My name is Jo-Andri Shereldine Antonie, and I come from the small town of Calitzdorp in the Western Cape. As the youngest ambassador for the Institute for Justice and Reconciliation, I am deeply involved with the youth in my community, teaching them the Ikhaba râ, also known as the Rieldans. This indigenous dance holds great significance for me as it connects us to our Khoi and San ancestors. Despite the challenges we face as a community, the Rieldans is a unique aspect of our heritage that I am determined to preserve.
During the Conference on Identity and Belonging held in Cape Town, two questions resonated with me: Who belongs? Who does not belong? We all yearn for a sense of belonging and the opportunity to share our identities with others. Belonging is an essential emotional need, driving us to seek affiliation and acceptance from those around us. In our community, I often witness young people who feel disconnected at home and seek belonging in unhealthy environments, such as with those involved in substance abuse.
Identity and belonging are vital components of social capital, encompassing both structural and cognitive dimensions. A shared identity fosters various aspects of social capital and has far-reaching implications. It aligns individuals with common goals and strengthens their obligations to the group or community. People identify with different social groups based on family, education, gender, religion, and even sports. Social psychology has long recognised the significance of social identity. The development of identity and a sense of belonging within a social group requires a commitment to the group’s objectives and values. To identify with a group, one must accept its norms and values, as well as the behaviors exhibited by its members. Unfortunately, in some cases, this can lead to unethical actions, such as theft or other misconduct, where individuals feel compelled to conform to the group’s expectations.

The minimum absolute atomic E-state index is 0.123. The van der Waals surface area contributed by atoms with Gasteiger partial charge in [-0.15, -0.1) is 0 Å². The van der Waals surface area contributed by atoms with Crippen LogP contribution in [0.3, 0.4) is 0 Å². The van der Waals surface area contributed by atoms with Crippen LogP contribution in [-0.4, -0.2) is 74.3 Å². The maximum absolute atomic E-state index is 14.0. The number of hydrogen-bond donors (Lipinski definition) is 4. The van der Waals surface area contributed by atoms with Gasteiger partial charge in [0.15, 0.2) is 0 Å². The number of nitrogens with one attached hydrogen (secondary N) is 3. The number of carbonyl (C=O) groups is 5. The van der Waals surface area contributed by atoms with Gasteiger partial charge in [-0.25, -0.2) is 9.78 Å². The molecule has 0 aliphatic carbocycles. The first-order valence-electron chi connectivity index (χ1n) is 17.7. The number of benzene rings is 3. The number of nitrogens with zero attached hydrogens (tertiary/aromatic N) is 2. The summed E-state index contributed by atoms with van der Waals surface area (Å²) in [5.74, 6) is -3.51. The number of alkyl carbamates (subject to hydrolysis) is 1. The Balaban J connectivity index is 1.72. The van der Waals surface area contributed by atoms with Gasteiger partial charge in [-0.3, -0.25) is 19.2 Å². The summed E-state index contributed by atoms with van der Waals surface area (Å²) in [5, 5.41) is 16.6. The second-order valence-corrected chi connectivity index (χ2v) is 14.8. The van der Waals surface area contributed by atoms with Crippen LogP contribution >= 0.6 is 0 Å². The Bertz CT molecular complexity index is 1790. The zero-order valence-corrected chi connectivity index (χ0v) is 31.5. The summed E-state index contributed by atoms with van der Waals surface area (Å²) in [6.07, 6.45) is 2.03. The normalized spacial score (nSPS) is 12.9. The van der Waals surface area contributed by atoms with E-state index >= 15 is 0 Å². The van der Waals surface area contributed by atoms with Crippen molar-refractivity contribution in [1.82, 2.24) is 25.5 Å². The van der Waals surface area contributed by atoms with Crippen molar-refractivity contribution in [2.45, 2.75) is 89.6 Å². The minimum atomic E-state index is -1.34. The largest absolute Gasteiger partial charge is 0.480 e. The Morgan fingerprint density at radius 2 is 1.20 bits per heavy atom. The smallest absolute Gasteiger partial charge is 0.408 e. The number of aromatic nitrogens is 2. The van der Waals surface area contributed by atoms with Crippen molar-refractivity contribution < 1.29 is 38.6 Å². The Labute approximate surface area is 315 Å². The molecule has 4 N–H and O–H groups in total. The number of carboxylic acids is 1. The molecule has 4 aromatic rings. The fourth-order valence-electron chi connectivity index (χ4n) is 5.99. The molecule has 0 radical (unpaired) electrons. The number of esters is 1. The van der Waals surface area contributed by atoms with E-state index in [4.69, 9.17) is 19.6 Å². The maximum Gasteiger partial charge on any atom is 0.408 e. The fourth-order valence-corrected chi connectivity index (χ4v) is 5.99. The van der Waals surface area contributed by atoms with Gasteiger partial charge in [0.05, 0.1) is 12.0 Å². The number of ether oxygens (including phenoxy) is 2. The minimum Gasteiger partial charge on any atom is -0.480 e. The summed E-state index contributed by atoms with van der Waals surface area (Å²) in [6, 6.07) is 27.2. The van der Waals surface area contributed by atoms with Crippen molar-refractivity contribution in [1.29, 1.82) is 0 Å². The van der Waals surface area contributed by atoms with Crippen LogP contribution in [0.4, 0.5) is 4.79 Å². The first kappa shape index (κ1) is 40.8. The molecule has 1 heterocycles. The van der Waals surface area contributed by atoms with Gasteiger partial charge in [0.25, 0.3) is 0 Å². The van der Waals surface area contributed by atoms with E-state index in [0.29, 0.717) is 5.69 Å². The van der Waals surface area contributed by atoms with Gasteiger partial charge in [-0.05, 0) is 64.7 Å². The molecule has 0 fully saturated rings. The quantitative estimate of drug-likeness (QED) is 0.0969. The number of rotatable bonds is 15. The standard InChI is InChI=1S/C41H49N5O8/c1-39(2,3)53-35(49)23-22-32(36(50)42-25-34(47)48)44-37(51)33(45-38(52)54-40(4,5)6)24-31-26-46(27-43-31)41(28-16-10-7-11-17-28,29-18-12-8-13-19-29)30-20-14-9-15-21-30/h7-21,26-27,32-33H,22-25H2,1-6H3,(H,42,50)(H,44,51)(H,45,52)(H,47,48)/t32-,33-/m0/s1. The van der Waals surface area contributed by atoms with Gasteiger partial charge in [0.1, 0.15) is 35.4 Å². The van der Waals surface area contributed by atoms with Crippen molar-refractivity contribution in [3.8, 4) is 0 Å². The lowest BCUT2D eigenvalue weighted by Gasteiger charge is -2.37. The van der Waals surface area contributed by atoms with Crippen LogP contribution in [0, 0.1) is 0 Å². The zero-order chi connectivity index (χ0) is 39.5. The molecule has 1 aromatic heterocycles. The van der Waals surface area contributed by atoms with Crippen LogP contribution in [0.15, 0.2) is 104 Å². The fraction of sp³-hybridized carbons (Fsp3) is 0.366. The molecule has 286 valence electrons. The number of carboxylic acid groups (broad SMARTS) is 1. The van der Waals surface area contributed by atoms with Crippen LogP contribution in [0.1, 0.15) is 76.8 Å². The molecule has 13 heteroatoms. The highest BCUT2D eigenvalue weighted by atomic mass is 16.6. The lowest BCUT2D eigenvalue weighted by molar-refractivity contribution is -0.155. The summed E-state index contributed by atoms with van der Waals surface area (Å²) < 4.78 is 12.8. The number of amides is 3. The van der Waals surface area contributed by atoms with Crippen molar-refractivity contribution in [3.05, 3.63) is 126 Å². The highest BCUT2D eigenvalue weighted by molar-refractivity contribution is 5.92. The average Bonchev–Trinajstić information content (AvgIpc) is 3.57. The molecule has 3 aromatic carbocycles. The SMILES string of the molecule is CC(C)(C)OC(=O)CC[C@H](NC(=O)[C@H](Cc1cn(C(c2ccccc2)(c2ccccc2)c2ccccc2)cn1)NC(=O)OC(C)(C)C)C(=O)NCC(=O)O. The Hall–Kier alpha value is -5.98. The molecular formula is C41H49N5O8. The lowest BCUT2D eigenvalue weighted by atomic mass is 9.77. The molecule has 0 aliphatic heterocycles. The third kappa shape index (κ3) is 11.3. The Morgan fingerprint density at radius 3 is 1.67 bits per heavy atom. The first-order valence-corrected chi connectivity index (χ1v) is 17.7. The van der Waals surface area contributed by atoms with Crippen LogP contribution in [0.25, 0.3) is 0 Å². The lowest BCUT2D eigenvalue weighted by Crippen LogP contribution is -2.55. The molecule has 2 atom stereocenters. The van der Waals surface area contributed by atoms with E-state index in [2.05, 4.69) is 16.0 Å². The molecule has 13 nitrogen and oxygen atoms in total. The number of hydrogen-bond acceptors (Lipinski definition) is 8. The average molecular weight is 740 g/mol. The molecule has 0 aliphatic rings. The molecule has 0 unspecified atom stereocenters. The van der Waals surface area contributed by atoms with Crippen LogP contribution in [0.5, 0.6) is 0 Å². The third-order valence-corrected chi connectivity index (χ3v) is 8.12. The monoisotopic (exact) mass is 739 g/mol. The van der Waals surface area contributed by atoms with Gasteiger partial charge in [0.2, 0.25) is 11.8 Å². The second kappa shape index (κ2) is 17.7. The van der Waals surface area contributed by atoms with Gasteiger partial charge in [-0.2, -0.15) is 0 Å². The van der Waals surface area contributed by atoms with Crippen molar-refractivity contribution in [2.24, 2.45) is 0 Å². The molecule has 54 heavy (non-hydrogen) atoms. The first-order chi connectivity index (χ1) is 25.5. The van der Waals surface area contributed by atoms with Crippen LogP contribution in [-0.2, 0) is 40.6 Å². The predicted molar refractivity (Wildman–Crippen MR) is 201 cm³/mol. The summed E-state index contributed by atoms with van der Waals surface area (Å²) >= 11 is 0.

This brings me back to the questions posed at the conference. I believe that we all belong because fostering a sense of belonging and identity is crucial. The social connections that accompany a sense of belonging act as protective factors, helping us manage stress and behavioral issues. When we feel supported and connected, we become more resilient, better equipped to navigate the challenges life throws at us. In our community of Calitzdorp, preserving our cultural heritage and promoting a sense of belonging can have a profound impact on the lives of our youth. By nurturing their connection to their roots and providing platforms for cultural expression, we can help them develop a positive identity and find a sense of belonging within their community. It is through initiatives like the Rieldans that we can provide our young people with a source of pride and a channel for their creative energy.
Together, let us celebrate our shared heritage, embrace our identities, and ensure that the dance of our ancestors continues to thrive in our community. By doing so, we can empower the next generation, instilling in them a strong sense of belonging and a deep appreciation for their cultural roots.
Jo-Andri Shereldine Antonie; IJR ambassador – Sustained Dialogues Programme